pentadic ratios

Mark H. Wright wright at vc.catv.ne.jp
Wed Aug 28 08:20:58 EST 2002


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You raise a good point, Clark.  In many places Burke seems to imply that =
the motives are in the discourse, but in his analysis of Marx they seem =
to be in Burke.

In his analysis of Marx Burke seems to operate as a New Critic, who =
would avow his reading of motives even if Marx should appear and deny =
that reading.  Personally, I think this is more defensible than the idea =
that the motives exist in the discourse somewhere.  Then once you knew =
Burke's definition of motives, any critic could find them, and all =
careful readers would find the same ones.  But as we know, it's not so =
simple, and a variety of readings of motives in the same text is =
possible.

Also, his way of reading of Marx is consistent with his later addition =
of partially unconscious processes to rhetorical theory, while the idea =
of read-only, write-protected motives is not.

In any case, aren't the unintended elements and results of discourse =
sometimes more interesting or significant than the intended?

Finally, while in judicial rhetoric motives are talked about as if they =
were textually embodied, criticism is not law.

Just a few thoughts . . .=20

Mark

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<DIV><FONT size=3D2>You raise a good point, Clark.&nbsp; In many places =
Burke=20
seems to imply that the motives are in the discourse, but in his =
analysis of=20
Marx they seem to be in Burke.</FONT></DIV>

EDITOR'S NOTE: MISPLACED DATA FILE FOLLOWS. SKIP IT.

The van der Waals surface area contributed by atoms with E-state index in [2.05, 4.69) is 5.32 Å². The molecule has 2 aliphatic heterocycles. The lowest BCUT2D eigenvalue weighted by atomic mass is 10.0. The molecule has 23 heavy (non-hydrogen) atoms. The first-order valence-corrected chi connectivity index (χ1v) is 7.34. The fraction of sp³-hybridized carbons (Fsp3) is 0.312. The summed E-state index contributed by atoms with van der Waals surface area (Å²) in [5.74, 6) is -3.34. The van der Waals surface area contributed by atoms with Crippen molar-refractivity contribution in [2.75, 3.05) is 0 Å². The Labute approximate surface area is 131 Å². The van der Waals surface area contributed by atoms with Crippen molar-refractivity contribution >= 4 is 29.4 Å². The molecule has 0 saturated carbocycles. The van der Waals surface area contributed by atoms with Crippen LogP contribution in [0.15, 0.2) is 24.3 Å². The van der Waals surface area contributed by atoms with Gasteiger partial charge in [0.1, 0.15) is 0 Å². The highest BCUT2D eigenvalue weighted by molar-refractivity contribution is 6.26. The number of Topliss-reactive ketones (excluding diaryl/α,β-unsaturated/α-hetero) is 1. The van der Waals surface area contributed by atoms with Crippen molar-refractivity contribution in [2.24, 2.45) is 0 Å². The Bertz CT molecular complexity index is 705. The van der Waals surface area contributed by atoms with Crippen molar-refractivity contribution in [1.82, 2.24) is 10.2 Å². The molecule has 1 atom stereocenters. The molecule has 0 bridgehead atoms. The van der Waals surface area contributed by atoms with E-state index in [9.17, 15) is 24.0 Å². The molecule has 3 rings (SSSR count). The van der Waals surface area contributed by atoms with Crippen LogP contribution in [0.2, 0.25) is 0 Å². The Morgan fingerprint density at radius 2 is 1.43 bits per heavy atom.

<DIV><FONT size=3D2></FONT>&nbsp;</DIV>
<DIV><FONT size=3D2>In his analysis of Marx Burke seems to operate as a =
New=20
Critic, who would avow his reading of motives even if Marx should appear =
and=20
deny that reading.&nbsp; Personally, I think this is more defensible =
than the=20
idea that the motives exist in the discourse somewhere.&nbsp; Then once =
you knew=20
Burke's definition of motives, any critic could find them, and all =
careful=20
readers would find the same ones.&nbsp; But as we know, it's not so =
simple, and=20
a variety of readings of motives in the same text is =
possible.</FONT></DIV>
<DIV><FONT size=3D2></FONT>&nbsp;</DIV>
<DIV><FONT size=3D2>Also, his way of reading of Marx is consistent with =
his later=20
addition of partially unconscious processes to rhetorical theory, while =
the idea=20
of read-only, write-protected&nbsp;motives is not.</FONT></DIV>
<DIV><FONT size=3D2></FONT>&nbsp;</DIV>
<DIV><FONT size=3D2>In any case, aren't the unintended elements and =
results of=20
discourse sometimes more interesting or significant than the=20
intended?</FONT></DIV>
<DIV><FONT size=3D2></FONT>&nbsp;</DIV>
<DIV><FONT size=3D2>Finally, while in judicial rhetoric motives are =
talked about=20
as if they were textually embodied, criticism is not law.</FONT></DIV>
<DIV><FONT size=3D2></FONT>&nbsp;</DIV>
<DIV><FONT size=3D2>Just a few thoughts . . . </FONT></DIV>
<DIV><FONT size=3D2></FONT>&nbsp;</DIV>
<DIV><FONT size=3D2>Mark</FONT></DIV></BODY></HTML>

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